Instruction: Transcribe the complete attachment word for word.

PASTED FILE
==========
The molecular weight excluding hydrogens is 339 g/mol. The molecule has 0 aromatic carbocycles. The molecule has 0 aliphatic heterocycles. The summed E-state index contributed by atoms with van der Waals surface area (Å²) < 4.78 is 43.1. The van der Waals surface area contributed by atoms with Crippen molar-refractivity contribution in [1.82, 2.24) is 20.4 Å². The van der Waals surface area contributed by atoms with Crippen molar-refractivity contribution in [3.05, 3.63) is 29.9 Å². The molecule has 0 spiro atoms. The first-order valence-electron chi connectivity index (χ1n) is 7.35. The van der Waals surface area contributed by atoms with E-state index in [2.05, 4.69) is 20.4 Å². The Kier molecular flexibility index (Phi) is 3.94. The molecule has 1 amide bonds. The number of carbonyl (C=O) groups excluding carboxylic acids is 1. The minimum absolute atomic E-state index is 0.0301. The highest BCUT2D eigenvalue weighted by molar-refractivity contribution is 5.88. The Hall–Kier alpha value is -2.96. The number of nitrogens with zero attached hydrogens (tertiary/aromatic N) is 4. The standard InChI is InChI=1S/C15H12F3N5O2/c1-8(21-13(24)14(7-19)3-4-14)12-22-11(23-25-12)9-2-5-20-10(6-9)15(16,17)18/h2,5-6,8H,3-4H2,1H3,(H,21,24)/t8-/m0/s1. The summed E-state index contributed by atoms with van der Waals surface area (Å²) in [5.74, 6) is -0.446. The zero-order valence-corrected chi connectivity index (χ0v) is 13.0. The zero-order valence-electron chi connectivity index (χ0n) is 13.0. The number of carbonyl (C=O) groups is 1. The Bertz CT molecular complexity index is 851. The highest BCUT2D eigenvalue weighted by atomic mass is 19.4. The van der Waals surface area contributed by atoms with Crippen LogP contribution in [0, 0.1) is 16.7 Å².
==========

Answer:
The molecular weight excluding hydrogens is 339 g/mol. The molecule has 0 aromatic carbocycles. The molecule has 0 aliphatic heterocycles. The summed E-state index contributed by atoms with van der Waals surface area (Å²) < 4.78 is 43.1. The van der Waals surface area contributed by atoms with Crippen molar-refractivity contribution in [1.82, 2.24) is 20.4 Å². The van der Waals surface area contributed by atoms with Crippen molar-refractivity contribution in [3.05, 3.63) is 29.9 Å². The molecule has 0 spiro atoms. The first-order valence-electron chi connectivity index (χ1n) is 7.35. The van der Waals surface area contributed by atoms with E-state index in [2.05, 4.69) is 20.4 Å². The Kier molecular flexibility index (Phi) is 3.94. The molecule has 1 amide bonds. The number of carbonyl (C=O) groups excluding carboxylic acids is 1. The minimum absolute atomic E-state index is 0.0301. The highest BCUT2D eigenvalue weighted by molar-refractivity contribution is 5.88. The Hall–Kier alpha value is -2.96. The number of nitrogens with zero attached hydrogens (tertiary/aromatic N) is 4. The standard InChI is InChI=1S/C15H12F3N5O2/c1-8(21-13(24)14(7-19)3-4-14)12-22-11(23-25-12)9-2-5-20-10(6-9)15(16,17)18/h2,5-6,8H,3-4H2,1H3,(H,21,24)/t8-/m0/s1. The summed E-state index contributed by atoms with van der Waals surface area (Å²) in [5.74, 6) is -0.446. The zero-order valence-corrected chi connectivity index (χ0v) is 13.0. The zero-order valence-electron chi connectivity index (χ0n) is 13.0. The number of carbonyl (C=O) groups is 1. The Bertz CT molecular complexity index is 851. The highest BCUT2D eigenvalue weighted by atomic mass is 19.4. The van der Waals surface area contributed by atoms with Crippen LogP contribution in [0, 0.1) is 16.7 Å².